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Study indicates that levels of glycaemic control only achieved by half of diabetic patients

The presence of type 2 diabetes increases the risk of cardiovascular events. Such risk can be reduced through tight control of glucose, blood pressure and lipid levels although this control needs to be maintained over time.

Unfortunately, few studies have examined time trends in risk factor control and this was investigated by a team from the Welch Centre for Prevention, Epidemiology and Clinical Research, John Hopkins Bloomberg School of Public Health, Baltimore, US. The team examined the trends in diabetes control among US adults between 1999 to 2018 using the National Health and Nutrition Examination Survey (NHANES), which is a nationally representative, cross-sectional study designed to monitor the health of the US population. The researchers focused on those who were aged 20 years and older and with a diagnosis of diabetes. They defined glycaemic control as a glycated haemoglobin level of less than 7%, blood pressure control as less than 130/80mmHg and lipid control as a non-HLD cholesterol level of less than 3.4mmol/l and an LDL cholesterol of less than 2.6mmol/l.

The team identified a total of 6653 participants with a mean age of 59 years (50.5% female) and who were included in the analysis. Between 1999 and 2002, the proportion of individuals achieving glycaemic control increased from 44% to 57.4% but then declined to 50.5% between 2015 and 2018. Similarly, the proportion achieving a blood pressure target of <130/80mmHg increased from 38.8% in 2002 to 51.2% in 2010 but declined to 47.7% between 2015 and 2018. Fortunately, control of lipid levels increased from 25.3% in 1999 to 52.3% in 2007–2010 and then levelled off at 55.7% between 2015 and 2018. The proportion of participants who achieved glycaemic, blood pressure and lipid control rose from 9% in 1999–2002 to 24.9% in 2007–2010 but then plateaued at 22.2% between 2015 – 2018.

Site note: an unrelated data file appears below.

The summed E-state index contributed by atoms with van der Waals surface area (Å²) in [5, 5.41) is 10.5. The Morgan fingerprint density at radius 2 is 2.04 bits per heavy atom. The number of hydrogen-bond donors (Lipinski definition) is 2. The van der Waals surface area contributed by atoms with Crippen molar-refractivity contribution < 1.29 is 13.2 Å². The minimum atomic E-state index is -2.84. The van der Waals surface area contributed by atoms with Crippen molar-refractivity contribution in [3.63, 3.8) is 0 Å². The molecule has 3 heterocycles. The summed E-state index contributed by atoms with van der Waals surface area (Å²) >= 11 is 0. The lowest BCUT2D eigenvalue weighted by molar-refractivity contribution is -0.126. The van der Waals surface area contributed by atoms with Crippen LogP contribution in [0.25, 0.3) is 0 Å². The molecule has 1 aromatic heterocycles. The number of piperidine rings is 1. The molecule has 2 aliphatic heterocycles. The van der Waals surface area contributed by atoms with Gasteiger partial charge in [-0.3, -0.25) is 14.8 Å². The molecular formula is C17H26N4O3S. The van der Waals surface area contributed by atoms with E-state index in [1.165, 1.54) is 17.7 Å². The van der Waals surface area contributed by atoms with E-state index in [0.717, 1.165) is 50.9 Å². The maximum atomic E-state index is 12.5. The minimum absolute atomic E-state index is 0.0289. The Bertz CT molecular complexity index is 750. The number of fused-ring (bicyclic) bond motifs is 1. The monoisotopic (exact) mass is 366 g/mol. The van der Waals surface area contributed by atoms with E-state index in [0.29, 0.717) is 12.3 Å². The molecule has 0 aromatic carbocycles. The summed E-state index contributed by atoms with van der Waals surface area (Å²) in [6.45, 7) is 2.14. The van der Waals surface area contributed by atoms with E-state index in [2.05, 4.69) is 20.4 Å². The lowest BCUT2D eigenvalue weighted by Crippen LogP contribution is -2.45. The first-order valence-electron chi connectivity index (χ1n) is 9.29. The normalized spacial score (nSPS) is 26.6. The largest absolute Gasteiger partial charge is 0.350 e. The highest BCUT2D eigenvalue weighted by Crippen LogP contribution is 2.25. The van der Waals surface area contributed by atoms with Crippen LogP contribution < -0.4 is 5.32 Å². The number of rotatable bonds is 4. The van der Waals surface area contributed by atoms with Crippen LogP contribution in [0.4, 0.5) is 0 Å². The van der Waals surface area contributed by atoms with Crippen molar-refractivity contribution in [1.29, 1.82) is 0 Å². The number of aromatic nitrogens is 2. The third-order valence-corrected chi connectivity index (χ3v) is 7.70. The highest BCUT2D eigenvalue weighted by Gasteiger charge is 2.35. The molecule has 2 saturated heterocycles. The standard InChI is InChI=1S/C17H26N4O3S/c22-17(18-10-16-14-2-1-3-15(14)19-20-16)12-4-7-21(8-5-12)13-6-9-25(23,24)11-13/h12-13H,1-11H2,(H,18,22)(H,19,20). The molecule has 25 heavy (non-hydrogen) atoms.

In a discussion of their findings, the authors noted that despite an improvement in glycaemic control from 1999 to 2010, diabetes control had stalled and even worsened in the US in the last few years. They suggested that this reduction in risk factor control potentially conferred a significant increased risk of cardiovascular events. Moreover, the data highlighted a possible warning sign of an impending resurgence in diabetic complications such as hyperglycaemic emergencies and even amputations.

Fang M et al. Trends in Diabetes Treatment and Control in U.S. Adults, 1999–2018. New Engl J Med 2021;384:2219-28.

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